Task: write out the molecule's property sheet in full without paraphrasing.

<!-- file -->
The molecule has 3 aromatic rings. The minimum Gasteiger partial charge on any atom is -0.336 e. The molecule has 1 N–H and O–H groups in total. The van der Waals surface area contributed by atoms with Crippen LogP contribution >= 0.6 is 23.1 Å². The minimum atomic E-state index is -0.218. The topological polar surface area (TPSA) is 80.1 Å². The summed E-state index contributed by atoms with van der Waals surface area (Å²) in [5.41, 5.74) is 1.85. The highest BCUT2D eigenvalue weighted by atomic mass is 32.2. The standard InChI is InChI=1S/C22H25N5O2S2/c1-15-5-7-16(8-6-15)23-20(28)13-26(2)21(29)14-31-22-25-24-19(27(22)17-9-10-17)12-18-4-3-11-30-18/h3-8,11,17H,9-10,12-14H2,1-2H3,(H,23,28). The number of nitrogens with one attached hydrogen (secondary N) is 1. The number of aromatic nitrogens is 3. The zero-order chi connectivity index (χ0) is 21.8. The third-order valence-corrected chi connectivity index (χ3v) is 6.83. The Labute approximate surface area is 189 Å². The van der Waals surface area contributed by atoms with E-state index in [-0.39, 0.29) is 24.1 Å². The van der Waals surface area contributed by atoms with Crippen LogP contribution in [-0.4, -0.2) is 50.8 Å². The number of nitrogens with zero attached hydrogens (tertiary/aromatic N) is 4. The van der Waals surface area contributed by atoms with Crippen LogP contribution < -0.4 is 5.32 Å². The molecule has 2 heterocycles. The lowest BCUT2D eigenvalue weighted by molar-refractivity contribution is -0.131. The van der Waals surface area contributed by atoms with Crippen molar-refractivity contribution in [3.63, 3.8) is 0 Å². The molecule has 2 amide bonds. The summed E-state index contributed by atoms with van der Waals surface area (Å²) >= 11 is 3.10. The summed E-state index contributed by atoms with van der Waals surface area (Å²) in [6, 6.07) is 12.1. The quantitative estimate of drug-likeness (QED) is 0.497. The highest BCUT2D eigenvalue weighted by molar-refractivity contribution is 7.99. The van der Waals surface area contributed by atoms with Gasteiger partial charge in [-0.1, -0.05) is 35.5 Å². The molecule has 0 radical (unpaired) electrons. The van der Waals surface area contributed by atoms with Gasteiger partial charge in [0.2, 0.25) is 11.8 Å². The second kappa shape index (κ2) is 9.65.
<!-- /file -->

The molecule has 3 aromatic rings. The minimum Gasteiger partial charge on any atom is -0.336 e. The molecule has 1 N–H and O–H groups in total. The van der Waals surface area contributed by atoms with Crippen LogP contribution >= 0.6 is 23.1 Å². The minimum atomic E-state index is -0.218. The topological polar surface area (TPSA) is 80.1 Å². The summed E-state index contributed by atoms with van der Waals surface area (Å²) in [5.41, 5.74) is 1.85. The highest BCUT2D eigenvalue weighted by atomic mass is 32.2. The standard InChI is InChI=1S/C22H25N5O2S2/c1-15-5-7-16(8-6-15)23-20(28)13-26(2)21(29)14-31-22-25-24-19(27(22)17-9-10-17)12-18-4-3-11-30-18/h3-8,11,17H,9-10,12-14H2,1-2H3,(H,23,28). The number of nitrogens with one attached hydrogen (secondary N) is 1. The number of aromatic nitrogens is 3. The zero-order chi connectivity index (χ0) is 21.8. The third-order valence-corrected chi connectivity index (χ3v) is 6.83. The Labute approximate surface area is 189 Å². The van der Waals surface area contributed by atoms with E-state index in [-0.39, 0.29) is 24.1 Å². The van der Waals surface area contributed by atoms with Crippen LogP contribution in [-0.4, -0.2) is 50.8 Å². The number of nitrogens with zero attached hydrogens (tertiary/aromatic N) is 4. The van der Waals surface area contributed by atoms with Crippen LogP contribution < -0.4 is 5.32 Å². The molecule has 2 heterocycles. The lowest BCUT2D eigenvalue weighted by molar-refractivity contribution is -0.131. The van der Waals surface area contributed by atoms with Crippen molar-refractivity contribution in [3.63, 3.8) is 0 Å². The molecule has 2 amide bonds. The summed E-state index contributed by atoms with van der Waals surface area (Å²) >= 11 is 3.10. The summed E-state index contributed by atoms with van der Waals surface area (Å²) in [6, 6.07) is 12.1. The quantitative estimate of drug-likeness (QED) is 0.497. The highest BCUT2D eigenvalue weighted by molar-refractivity contribution is 7.99. The van der Waals surface area contributed by atoms with Gasteiger partial charge in [-0.1, -0.05) is 35.5 Å². The molecule has 0 radical (unpaired) electrons. The van der Waals surface area contributed by atoms with Gasteiger partial charge in [0.2, 0.25) is 11.8 Å². The second kappa shape index (κ2) is 9.65.